It’s a wrap on the 26th edition of the Toronto Reel Asian International Film Festival! Opting for a hybrid model this year, Reel Asian welcomed film lovers back to the cinema to celebrate all the Asian talent in Canada and beyond.
The festival was book-ended by Canadians coast to coast this year with Vancouver’s Anthony Shim opening Reel Asian with Riceboy Sleeps and Newfoundland-born Romeo Candido closing out the show with his new series, Topline. Notably, there were a lot of great documentaries in the line-up, covering a wide range of topics from the Vancouver Grizzlies to transgender issues in Singapore to the continuing effects of the Cambodian Civil War. Not to be outdone, feature films ran the gamut on emotions, tugging on our heart strings with stories about fatherhood and identity, made us laugh with experimental coming-of-age high school stories, and thrilled us with murder mysteries.
#ReelAsian26 also has a special place in The Asian Cut history now: it’s the first film festival we covered on the site, and we couldn’t have picked a better one to begin our journey.
Have a read of our team’s favourite movies from this year’s Reel Asian!
David Siev's Bad Axe was such a captivating documentary that excels on a technical and emotional level. I was drawn into the Siev family through its thoughtful approach. I felt like I could share in both their ups and downs, their joys and sorrows in equal measure. Their courage to speak up on matters concerning the Asian diaspora in the past, present, and future is truly inspiring.
— Calvin Law
It's almost radical the way director Quen Wong chooses tenderness and vulnerability to uncover a fragment of the too-hidden history of Singapore's trans women community. Even braver is how she employs this very softness when tackling her own past and shame. I was truly struck by how triumphant a debut Some Women was for Wong, a reminder of how far love and compassion can really go, both towards others and yourself, and, above all, a testament to the power of owning your story.
— Jericho Tadeo
Stay the Night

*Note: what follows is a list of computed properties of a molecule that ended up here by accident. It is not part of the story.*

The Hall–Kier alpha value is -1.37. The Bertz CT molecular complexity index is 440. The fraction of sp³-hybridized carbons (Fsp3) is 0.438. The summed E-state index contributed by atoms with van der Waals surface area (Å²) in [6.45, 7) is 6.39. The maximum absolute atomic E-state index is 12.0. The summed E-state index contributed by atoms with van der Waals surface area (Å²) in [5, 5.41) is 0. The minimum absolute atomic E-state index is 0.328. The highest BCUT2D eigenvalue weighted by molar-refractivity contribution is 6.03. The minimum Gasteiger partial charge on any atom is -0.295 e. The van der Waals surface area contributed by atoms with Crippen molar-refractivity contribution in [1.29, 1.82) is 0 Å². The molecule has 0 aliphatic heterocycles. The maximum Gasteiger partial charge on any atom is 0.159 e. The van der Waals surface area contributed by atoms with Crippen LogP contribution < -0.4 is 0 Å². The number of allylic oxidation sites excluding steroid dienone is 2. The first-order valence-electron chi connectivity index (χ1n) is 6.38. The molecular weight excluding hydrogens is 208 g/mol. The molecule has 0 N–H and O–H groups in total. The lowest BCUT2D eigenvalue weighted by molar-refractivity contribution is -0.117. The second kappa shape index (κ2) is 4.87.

My extremely subjective take on Stay the Night is based on the similarity between myself and the main character played by Andrea Bang. A socially awkward but well-dressed Asian-Canadian millennial? Am I just an Aritzia mannequin? Director and writer Renuka Jeyapalan crafts two fully realized and relatable characters who come together so organically and build each other up so tenderly in their preciously short time together that it’s true movie magic. Add in the Toronto setting and it’s personally my favourite of the Before Sunrise-inspired films (including Before Sunrise itself).
— Rose Ho
I love watching first features from new directors. It’s exciting to see what a new crop of filmmakers are creating and how they’re executing their ideas. This is especially true for young creatives who have been molded by a world very different to the one I came of age in. Seeing the world through a fresh set of eyes using a fresh set of technology can be invigorating. Ethan Eng’s Therapy Dogs was filmed under the guise of a graduating class video in 2019 when Eng himself was leaving high school. A capsule in time, Therapy Dogs is a thoughtful and wild ride from adolescence to early adulthood.
— Rachel Ho
TAC’s Festival Pick: Riceboy Sleeps
Anthony Shim’s latest film, Riceboy Sleeps has won multiple accolades across numerous film festivals this year, including TIFF’s coveted Platform Prize. Shim has also been recognized by the Directors Guild of Canada with the Jean-Marc Vallée DGC Discover Award. So it’s no wonder when it landed at Reel Asian, Riceboy Sleeps would claim the Best Canadian Feature Film Award. Shim shows off his technical prowess with a deft directional eye, creating rich visuals full of texture and awe-inspiring landscapes. A film about identity, home, and belonging, Shim’s moving story about a mother and son’s journey from South Korea to Canada struck a chord with many, including us here at The Asian Cut.